Haggis is traditionally made from minced sheep's intestines, beef suet, oatmeal, onion, cayenne pepper and nutmeg, stuffed into a sheep's stomach and boiled for three hours. Fortunately, haggis can now be bought in the supermarket.
The word tartan originally referred to a type of material rather than a pattern, and was not unique to Scotland. Over the past two centuries, however, the Scots have undoubtedly made it their own.
The common American usage of the word plaid to mean a tartan pattern seems to have developed from a misunderstanding - in Gaelic plaid simply means blanket.
Although the thistle is popularly associated with Scotland, the official national flower is the bluebell.
The oldest known recorded sighting of the Loch Ness Monster was made by the 7th century monk Adamnan in his biography off the Christian missionary St Columba. Adamnan wrote that Columba subdued the beast when it attacked his followers.
In 1941 an Italian newspaper reported that the wartime bombing of Scotland had succeeded in killing the Loch Ness Monster.
The first King of a united Scotland is widely held to have been Kenneth MacAlpin, who united the Scots and Picts to become King of Scotland (as we know it) in 843 AD.
Here is one of the many ways to prepare this classic Scottish dish. Boil half a pint of water then slowly stir in 1oz of oatmeal. Simmer gently for about 25 minutes, adding a little salt halfway through, then leave to stand for 2 minutes before eating.
Traditionally porridge is served in one bowl, with cold milk in another. Each spoonful of porridge is dipped into the milk before it is eaten - but on no account should any sugar be added.
The buttons on the sleeves of traditional Highland dress have their origins in the british army - they were introduced to stop soldiers wiping their noses on their sleeves.
It is considered lucky in Scotland if your first visitor on New Year's Day is a tall, dark man bearing a gift of shortbread, a black bun - or a lump of coal.
The Scottish side played in one of the oddest football matches ever during the qualifying rounds of the 1998 World Cup. When their Estonian opponents failed to show up, the Scots were forced to kick-off, even though there wasn't an opposition player to be seen on the pitch.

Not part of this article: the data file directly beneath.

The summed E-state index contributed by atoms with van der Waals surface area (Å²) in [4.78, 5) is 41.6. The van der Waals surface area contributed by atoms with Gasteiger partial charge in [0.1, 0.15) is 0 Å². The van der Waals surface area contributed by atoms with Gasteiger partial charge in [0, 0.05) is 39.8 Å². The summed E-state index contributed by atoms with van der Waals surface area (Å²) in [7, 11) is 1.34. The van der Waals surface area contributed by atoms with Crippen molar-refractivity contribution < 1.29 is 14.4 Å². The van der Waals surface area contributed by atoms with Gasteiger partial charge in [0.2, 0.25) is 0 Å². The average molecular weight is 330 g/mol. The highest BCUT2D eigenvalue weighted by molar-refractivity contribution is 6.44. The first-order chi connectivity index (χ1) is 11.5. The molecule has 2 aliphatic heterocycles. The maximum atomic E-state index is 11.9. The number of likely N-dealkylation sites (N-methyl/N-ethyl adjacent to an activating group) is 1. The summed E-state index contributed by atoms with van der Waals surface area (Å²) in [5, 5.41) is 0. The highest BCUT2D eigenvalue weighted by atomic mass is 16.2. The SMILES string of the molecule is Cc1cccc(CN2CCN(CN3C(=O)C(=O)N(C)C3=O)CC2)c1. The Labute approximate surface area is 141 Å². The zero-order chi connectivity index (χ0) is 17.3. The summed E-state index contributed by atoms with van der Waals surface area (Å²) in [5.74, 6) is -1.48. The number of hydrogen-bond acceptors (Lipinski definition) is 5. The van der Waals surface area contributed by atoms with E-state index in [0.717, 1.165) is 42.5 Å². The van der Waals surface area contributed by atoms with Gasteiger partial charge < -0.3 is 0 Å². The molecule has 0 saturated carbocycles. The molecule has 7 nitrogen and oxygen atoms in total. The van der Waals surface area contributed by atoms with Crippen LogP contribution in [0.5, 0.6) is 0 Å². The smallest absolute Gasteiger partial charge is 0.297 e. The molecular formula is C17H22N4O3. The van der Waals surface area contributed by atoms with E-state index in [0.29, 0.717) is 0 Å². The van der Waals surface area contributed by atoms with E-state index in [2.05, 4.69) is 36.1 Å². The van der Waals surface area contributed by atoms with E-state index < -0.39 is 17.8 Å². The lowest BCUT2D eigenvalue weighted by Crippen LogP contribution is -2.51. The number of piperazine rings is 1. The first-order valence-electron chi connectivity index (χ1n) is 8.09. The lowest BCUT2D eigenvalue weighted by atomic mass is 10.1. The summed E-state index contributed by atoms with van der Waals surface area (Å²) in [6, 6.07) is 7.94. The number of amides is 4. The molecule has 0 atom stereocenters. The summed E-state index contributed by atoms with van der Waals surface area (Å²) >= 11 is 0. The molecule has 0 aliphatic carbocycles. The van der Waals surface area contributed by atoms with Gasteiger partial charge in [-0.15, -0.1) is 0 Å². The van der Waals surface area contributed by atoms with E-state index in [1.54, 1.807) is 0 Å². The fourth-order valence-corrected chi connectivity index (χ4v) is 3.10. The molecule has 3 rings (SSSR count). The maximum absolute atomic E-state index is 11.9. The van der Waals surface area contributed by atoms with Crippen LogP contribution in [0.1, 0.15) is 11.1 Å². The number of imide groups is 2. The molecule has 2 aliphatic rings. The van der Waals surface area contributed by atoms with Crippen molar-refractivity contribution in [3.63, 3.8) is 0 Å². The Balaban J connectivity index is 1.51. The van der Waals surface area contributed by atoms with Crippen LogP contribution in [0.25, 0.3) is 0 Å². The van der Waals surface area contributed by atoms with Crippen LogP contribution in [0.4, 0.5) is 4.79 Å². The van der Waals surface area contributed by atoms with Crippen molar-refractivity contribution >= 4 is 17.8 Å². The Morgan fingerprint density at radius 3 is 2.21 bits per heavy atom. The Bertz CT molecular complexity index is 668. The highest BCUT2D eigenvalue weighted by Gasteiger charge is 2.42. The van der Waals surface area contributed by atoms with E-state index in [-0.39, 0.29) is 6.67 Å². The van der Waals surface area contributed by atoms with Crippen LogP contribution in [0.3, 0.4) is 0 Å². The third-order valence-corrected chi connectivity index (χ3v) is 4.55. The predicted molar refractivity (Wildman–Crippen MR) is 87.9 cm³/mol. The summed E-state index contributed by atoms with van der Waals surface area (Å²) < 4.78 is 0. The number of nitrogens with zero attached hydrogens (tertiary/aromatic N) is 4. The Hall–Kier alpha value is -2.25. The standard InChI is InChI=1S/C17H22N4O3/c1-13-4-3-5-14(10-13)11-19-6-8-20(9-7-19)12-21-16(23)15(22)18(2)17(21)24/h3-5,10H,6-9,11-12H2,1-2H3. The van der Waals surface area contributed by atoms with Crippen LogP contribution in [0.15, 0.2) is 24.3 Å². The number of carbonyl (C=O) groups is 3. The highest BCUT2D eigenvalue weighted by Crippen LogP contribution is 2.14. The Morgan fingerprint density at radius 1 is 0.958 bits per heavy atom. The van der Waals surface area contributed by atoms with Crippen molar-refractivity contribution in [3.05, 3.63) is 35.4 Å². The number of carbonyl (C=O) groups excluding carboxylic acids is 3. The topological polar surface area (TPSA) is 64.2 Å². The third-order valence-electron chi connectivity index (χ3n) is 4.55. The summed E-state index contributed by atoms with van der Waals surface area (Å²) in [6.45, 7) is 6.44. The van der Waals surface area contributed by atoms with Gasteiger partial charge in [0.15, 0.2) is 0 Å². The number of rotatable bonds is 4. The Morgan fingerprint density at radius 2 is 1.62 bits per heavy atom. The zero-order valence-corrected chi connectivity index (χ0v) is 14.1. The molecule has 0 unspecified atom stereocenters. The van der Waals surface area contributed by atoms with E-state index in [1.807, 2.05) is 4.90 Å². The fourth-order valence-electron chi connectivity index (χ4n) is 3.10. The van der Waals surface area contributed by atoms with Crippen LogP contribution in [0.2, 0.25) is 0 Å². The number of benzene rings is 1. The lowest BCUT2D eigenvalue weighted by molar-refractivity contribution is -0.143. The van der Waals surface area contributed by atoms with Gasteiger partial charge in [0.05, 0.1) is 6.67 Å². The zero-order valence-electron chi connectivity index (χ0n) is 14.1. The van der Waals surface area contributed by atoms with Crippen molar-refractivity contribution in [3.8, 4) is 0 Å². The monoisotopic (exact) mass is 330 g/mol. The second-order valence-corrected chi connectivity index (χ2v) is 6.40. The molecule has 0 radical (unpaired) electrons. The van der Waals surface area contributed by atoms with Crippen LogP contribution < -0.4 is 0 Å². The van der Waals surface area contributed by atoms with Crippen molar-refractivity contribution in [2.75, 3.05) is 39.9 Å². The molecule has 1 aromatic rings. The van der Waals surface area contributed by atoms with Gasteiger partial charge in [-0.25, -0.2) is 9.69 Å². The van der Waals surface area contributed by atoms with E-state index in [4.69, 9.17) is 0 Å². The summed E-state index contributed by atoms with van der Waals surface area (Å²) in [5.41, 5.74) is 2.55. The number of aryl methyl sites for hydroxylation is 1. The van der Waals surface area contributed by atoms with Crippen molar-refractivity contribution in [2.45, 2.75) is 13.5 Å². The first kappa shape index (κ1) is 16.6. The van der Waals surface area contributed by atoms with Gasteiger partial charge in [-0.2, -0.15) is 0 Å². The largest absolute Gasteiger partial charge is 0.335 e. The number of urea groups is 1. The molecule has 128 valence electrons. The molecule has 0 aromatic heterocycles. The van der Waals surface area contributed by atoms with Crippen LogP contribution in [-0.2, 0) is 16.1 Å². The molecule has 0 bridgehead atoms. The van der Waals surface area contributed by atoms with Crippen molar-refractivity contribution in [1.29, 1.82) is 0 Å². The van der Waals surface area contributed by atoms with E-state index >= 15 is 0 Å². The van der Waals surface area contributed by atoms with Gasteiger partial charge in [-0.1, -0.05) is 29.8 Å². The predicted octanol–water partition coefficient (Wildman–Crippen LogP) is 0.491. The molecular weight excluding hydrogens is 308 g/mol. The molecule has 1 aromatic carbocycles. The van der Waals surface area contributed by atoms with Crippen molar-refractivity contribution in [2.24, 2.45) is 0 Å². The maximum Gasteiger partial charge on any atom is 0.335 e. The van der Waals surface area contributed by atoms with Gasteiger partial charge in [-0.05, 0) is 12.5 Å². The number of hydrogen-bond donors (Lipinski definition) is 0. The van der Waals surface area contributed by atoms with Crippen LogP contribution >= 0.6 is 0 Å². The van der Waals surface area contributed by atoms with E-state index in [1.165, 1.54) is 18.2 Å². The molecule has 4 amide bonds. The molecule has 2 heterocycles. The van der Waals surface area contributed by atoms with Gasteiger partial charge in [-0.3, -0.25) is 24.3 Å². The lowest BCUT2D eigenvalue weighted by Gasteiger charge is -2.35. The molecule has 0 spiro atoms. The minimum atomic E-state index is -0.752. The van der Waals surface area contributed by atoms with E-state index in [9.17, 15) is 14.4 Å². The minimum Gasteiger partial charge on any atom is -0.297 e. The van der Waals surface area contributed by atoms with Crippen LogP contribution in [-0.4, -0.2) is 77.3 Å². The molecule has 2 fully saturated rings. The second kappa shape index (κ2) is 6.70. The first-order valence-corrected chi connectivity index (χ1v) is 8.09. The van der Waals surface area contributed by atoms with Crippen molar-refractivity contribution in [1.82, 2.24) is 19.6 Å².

There are now about 25,000,000 million people of Scottish lineage living abroad, compared with only 5,000,000 in Scotland itself.
According to recent surveys most british people consider the Scottish accent to be the most trustworthy, and Sean Connery's voice to be the most trustworthy of all.
One of the more unusual theories on the origin of the term 'Scot' is that it is derived from the name of Scota, an Egyptian princess who brought the Stone of Destiny across to Scotland.
Tiree, the name given to the island in the Inner Hebrides, translates from Gaelic as 'the kingdom under the waves'.
There are three Scottish places with only two letters in their names - Oa (on Islay), Ae (in Dumfries and Galloway) and Bu (on the Orkney isles).
Scotland has produced some remarkable inventors, including John Logie Baird, Alexander Graham Bell, James Watt and Charles Macintosh...
...but it also produced 'the world's worst poet' - William McGonagall (c.1830-1902). McGonagall's poems are now celebrated throughout the world for their poor rhyming schemes, weak metaphors and outright banality.
There has been speculation that the Stone of Destiny, now in Edinburgh Castle, is not the original artefact. History has it that the original was carved, and not a plain sandstone block. Theory has it that monks fooled King Edward I when he stole the stone in 1296.
In 1950 the Stone of Destiny was stolen from Westminster Abbey and hidden in Arbroath. Opinion is divided upon whether this was the action of Scottish Nationalists or a daring band of students.
Shortbread is remarkably simple to make. Measure equal weights of plain, self-raising flour and butter. and half the amount of caster sugar. Cream the butter and sugar together, then add the sifted flours to produce a dough. Press into a baking tray and cook on a low heat for an hour.
Whilst Scotland may be more famous for its whisky than for its beer, the first recorded alcoholic drink to have been produced in the country was heather ale, believed to have been made by the Picts.